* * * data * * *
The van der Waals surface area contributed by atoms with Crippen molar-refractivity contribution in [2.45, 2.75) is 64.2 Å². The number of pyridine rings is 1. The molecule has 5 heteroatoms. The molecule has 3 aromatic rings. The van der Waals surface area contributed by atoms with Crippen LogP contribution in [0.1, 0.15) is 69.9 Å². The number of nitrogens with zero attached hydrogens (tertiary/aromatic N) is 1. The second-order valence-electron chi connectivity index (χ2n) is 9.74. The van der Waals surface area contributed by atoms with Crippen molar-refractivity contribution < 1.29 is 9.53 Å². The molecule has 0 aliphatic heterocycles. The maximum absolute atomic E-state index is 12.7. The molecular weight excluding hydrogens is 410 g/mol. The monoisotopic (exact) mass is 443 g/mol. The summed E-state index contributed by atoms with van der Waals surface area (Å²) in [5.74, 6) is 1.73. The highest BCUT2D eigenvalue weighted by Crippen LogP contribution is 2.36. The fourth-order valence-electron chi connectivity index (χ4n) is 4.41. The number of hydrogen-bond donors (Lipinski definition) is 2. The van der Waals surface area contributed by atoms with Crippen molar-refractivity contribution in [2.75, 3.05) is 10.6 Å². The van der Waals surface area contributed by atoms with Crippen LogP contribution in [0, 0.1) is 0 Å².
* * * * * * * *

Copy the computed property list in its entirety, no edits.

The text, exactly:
The van der Waals surface area contributed by atoms with Crippen molar-refractivity contribution in [2.45, 2.75) is 64.2 Å². The number of pyridine rings is 1. The molecule has 5 heteroatoms. The molecule has 3 aromatic rings. The van der Waals surface area contributed by atoms with Crippen LogP contribution in [0.1, 0.15) is 69.9 Å². The number of nitrogens with zero attached hydrogens (tertiary/aromatic N) is 1. The second-order valence-electron chi connectivity index (χ2n) is 9.74. The van der Waals surface area contributed by atoms with Crippen molar-refractivity contribution < 1.29 is 9.53 Å². The molecule has 0 aliphatic heterocycles. The maximum absolute atomic E-state index is 12.7. The molecular weight excluding hydrogens is 410 g/mol. The monoisotopic (exact) mass is 443 g/mol. The summed E-state index contributed by atoms with van der Waals surface area (Å²) in [5.74, 6) is 1.73. The highest BCUT2D eigenvalue weighted by Crippen LogP contribution is 2.36. The fourth-order valence-electron chi connectivity index (χ4n) is 4.41. The number of hydrogen-bond donors (Lipinski definition) is 2. The van der Waals surface area contributed by atoms with Crippen molar-refractivity contribution in [2.75, 3.05) is 10.6 Å². The van der Waals surface area contributed by atoms with Crippen LogP contribution in [0, 0.1) is 0 Å².